Study: Arts boost Oklahoma City economyPublished: Tuesday, September 5, 2017 By: Brian Brus Source: The Journal Record
More than $600 million is spent on arts in the metro area annually, according to a study recently presented to the City Council by the nonprofit Oklahomans for the Arts.
The two-year research project from the Americans for the Arts organization reveals that art has a more tangible economic benefit than typically appreciated, Director Julia Kirt said.
“It’s a myth-buster,” project manager Kelsey Karper said. “This is about changing the conversation from one about charity to one about investing in industry, which supports jobs and generates government revenue. It’s also a key part of tourism.”
Karper said the study included 2015 results from nonprofit organizations nationwide. The private sectors of Broadway theater and mainstream movies were excluded, and no estimates were allowed in reporting.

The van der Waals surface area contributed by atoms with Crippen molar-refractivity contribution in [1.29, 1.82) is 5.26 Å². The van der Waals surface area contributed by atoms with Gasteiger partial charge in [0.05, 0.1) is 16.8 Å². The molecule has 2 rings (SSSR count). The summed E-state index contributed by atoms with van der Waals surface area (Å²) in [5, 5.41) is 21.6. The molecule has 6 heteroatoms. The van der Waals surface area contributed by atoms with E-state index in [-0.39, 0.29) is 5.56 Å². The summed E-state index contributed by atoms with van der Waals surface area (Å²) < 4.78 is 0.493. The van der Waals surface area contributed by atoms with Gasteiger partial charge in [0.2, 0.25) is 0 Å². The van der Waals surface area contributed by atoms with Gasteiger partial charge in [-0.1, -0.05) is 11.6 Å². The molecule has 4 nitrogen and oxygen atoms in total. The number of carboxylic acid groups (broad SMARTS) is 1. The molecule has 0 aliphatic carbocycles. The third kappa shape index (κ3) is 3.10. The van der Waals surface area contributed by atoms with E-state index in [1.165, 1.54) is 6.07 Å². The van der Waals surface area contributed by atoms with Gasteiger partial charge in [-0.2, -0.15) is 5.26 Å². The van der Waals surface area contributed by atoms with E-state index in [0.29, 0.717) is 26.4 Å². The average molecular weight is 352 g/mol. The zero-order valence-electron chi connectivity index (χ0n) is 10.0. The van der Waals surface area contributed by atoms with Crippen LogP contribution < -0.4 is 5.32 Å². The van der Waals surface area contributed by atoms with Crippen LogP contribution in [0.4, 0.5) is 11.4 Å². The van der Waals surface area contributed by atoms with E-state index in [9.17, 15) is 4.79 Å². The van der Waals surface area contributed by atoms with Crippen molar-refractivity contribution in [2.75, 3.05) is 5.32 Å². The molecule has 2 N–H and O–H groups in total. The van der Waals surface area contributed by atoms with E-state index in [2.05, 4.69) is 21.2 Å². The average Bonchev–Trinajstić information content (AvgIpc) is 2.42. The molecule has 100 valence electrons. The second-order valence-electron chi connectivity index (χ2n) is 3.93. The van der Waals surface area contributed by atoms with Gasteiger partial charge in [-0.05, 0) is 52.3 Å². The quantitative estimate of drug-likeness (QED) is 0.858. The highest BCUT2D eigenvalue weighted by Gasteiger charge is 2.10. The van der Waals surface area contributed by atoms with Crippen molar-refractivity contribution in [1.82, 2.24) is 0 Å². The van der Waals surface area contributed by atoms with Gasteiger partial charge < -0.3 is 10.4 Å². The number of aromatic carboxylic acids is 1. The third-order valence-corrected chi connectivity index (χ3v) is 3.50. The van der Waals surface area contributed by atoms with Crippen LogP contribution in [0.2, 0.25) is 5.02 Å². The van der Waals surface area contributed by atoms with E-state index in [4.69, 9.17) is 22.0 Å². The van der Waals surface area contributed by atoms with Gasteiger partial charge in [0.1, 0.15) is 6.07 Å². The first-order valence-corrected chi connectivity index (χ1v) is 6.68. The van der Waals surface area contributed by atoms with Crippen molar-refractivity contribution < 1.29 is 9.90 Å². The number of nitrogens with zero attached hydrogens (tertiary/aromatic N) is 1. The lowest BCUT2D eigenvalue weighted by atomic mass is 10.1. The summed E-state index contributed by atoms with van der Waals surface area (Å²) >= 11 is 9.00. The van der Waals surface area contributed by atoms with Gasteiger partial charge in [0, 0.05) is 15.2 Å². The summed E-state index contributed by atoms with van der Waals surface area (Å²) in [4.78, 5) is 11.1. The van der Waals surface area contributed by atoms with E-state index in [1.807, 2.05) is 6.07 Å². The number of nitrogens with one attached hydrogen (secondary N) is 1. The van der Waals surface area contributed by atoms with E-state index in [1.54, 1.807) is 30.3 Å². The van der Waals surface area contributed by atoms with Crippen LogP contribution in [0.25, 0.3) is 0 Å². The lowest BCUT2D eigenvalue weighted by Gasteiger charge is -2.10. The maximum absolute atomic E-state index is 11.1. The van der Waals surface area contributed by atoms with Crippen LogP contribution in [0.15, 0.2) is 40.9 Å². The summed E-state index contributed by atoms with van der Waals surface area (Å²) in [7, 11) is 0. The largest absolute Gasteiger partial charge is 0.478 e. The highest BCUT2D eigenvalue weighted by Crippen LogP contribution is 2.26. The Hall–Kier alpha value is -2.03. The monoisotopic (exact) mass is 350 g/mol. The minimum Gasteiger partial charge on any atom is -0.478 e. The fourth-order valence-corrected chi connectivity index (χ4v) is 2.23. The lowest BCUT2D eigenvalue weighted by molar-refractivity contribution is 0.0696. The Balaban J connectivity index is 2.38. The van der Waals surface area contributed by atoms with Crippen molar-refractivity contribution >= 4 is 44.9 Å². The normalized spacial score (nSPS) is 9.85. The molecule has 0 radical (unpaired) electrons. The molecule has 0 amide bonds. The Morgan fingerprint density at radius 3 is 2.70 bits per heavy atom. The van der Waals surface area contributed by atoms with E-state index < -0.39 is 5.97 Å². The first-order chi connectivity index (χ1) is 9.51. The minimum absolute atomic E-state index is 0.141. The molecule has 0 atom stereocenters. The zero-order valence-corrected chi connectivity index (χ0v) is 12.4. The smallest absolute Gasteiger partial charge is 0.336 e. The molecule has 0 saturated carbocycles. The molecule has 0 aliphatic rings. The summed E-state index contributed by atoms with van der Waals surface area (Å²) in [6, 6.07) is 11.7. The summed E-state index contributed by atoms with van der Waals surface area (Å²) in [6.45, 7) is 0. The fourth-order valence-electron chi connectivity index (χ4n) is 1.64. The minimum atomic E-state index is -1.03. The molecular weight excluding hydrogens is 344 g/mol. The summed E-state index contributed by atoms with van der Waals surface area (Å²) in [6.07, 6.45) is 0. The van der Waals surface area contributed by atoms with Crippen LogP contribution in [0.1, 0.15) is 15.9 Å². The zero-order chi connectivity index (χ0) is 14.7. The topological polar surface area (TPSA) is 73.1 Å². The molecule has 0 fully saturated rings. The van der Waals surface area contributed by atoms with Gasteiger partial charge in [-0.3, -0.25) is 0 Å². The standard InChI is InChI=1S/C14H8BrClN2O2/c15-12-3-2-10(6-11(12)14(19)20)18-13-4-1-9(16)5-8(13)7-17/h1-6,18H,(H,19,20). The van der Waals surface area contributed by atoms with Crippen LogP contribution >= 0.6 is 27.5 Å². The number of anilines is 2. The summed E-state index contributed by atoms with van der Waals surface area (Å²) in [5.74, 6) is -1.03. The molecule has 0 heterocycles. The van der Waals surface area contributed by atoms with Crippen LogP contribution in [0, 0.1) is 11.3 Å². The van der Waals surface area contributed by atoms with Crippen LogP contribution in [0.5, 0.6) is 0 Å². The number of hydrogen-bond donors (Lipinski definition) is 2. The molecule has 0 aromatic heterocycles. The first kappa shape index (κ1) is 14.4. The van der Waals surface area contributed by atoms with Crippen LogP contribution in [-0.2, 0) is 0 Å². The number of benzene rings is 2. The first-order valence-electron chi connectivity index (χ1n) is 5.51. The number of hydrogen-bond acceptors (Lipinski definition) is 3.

The Greater Oklahoma City area is doing pretty well, according to the study, although there’s always room for improvement. The metro saw greater economic activity than peer cities such as Nashville, Karper said.
The study found that about 20,600 full-time-equivalent jobs were supported by arts spending in the metro area that year, while state and local government entities received $61.7 million. About one-quarter of event attendees traveled from outside the metro area.
Kirt said the results are particularly timely now as cities and state entities seek ways to bolster economic development. She complimented Oklahoma City Hall for creating a master plan that provides procedural guidance and policy recommendations for reviewing and commissioning public art and installing sculptures on city properties.
She said there’s not enough data to show whether giving to the arts has declined or grown in recent years.
“This helps make the case that money should go to arts activities, both public and private money,” Kirt said. “The community does see a return on those donations.”